The second Rule 36(b) factor requires Utah County to show that it would be prejudiced by the withdrawal of Mr. Raiser's admissions. Mere inconvenience does not constitute prejudice for this purpose. "The prejudice contemplated by Rule 36(b) is not simply that the party who obtained the admission now has to convince the jury of its truth. Something more is required." Bergemann, 820 F.2d at 1121. In particular, "[p]reparing a summary judgment motion in reliance upon an erroneous admission does not constitute prejudice." Kirtley v. Sovereign Life Ins. Co. (In re Durability Inc.), 212 F.3d 551, 556 (10th Cir. 2000) (internal quotation marks omitted). "The prejudice contemplated by Rule 36(b) . . . relates to the difficulty a party may face in proving its case, e.g., caused by the unavailability of key witnesses, because of the sudden need to obtain evidence with respect to the questions previously deemed admitted." Hadley, 45 F.3d at 1348 (internal quotation marks omitted).

The district court made no specific finding that Utah County would be prejudiced by a withdrawal or amendment of the deemed admissions. The district court's decision indicates that its chief concern was the absence of reasons for Mr. Raiser's untimeliness. It stated, "In the end, Plaintiff has failed to offer a credible excuse for not responding to the request for admissions, and fails to give any basis to deny them effect." R. Vol. II, Doc. 59, at 6. We agree with the district court that no litigant should ignore deadlines established by applicable rules, and sanctions may well be appropriate. But more than a failure to meet deadlines is required to deny a party relief from an admission. In ruling on a motion to grant such relief, "[t]he court's focus must be on the effect upon the litigation and prejudice to the resisting party rather than on the moving party's excuses for an erroneous admission." In re Durability Inc., 212 F.3d at 556 (internal quotation marks and bracket omitted) (but noting that a higher standard applies when the admission is incorporated in a pretrial order).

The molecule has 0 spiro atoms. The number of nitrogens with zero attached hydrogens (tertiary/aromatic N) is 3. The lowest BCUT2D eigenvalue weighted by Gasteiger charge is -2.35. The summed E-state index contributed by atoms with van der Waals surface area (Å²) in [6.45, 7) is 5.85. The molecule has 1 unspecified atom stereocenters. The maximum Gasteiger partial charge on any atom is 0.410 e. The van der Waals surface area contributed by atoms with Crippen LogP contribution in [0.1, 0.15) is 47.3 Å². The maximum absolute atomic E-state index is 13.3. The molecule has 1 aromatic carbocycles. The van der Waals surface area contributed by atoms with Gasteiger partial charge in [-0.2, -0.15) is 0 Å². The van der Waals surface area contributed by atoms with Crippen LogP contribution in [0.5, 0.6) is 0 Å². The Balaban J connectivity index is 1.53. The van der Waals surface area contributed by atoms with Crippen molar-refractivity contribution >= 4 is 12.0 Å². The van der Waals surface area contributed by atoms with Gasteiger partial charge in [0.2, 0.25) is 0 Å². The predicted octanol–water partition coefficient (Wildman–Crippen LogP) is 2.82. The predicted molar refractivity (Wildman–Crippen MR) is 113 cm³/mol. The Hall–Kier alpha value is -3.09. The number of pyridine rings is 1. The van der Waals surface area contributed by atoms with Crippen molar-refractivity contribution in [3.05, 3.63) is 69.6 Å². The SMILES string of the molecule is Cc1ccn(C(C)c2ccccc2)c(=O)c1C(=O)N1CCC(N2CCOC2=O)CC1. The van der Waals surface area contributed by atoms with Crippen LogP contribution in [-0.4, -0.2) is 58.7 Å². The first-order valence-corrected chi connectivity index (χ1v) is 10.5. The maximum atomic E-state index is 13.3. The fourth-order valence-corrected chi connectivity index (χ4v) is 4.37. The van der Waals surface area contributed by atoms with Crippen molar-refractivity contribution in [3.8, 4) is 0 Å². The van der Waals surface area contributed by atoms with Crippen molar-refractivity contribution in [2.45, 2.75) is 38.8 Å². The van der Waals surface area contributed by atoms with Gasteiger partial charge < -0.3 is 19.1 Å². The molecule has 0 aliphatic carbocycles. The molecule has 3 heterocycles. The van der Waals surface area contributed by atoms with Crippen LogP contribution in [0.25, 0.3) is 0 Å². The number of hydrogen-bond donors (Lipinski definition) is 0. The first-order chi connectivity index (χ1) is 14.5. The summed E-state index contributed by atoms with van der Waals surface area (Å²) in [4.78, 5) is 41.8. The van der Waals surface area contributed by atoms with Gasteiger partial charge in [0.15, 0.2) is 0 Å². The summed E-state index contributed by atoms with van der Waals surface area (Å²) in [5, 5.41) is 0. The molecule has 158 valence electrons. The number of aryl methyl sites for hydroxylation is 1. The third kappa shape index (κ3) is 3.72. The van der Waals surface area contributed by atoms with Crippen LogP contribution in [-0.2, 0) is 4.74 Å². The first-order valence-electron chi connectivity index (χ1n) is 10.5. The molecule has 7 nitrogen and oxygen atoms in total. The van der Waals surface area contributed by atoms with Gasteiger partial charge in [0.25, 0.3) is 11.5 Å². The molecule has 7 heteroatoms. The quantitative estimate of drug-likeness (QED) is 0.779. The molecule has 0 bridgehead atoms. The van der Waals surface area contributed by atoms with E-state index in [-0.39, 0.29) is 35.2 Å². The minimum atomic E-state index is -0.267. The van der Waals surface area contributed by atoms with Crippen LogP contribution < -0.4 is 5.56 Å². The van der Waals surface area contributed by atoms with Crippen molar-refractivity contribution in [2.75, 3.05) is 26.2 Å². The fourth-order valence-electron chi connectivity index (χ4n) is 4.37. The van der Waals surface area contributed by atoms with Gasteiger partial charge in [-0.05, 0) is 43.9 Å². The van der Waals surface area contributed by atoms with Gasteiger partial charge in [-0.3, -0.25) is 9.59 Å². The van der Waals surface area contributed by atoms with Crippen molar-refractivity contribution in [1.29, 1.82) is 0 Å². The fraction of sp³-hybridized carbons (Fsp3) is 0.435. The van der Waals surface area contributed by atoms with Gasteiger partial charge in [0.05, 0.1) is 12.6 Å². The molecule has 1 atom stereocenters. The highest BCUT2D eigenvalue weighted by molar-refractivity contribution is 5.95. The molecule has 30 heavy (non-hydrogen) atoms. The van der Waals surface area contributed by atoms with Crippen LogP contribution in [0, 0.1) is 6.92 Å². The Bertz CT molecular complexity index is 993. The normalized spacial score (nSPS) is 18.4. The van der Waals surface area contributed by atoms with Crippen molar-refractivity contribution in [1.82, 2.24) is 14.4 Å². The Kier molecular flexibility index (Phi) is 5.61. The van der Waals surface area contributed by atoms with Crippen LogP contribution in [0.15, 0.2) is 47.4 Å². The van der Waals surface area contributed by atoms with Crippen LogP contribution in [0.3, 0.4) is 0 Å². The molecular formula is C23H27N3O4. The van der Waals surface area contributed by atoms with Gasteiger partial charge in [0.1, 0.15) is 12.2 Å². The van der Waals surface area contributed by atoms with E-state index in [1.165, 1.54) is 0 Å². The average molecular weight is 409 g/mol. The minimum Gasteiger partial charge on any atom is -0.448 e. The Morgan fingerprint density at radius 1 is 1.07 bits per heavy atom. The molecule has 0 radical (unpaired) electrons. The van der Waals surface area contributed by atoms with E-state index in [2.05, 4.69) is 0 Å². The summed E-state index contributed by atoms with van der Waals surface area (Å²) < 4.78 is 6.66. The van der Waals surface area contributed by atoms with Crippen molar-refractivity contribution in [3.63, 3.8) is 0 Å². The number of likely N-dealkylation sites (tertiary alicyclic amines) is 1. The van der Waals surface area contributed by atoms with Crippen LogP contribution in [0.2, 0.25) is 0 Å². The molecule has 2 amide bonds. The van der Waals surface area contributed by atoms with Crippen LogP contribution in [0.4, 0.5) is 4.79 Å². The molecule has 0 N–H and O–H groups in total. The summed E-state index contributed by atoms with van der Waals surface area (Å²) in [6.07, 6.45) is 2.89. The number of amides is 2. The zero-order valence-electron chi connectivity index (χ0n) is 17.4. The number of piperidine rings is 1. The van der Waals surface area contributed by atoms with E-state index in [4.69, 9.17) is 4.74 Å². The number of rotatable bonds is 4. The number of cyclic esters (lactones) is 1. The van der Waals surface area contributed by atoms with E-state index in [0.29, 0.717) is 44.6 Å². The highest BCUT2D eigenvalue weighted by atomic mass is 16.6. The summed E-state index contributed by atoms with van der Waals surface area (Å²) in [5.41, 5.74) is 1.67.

Nothing in the record before us shows that Utah County suffered prejudice sufficient to bar amendment of Mr. Raiser's admissions. Only two weeks passed between the due date for Mr. Raiser's response and the date that he filed his initial motion to amend his admissions or allow an untimely response. During this period Utah County presumably was preparing the motion for summary judgment it filed on October 23. But, as we have stated, any prejudice to Utah County in preparing a motion for summary judgment is insufficient to foreclose withdrawal or amendment of the admissions. See id.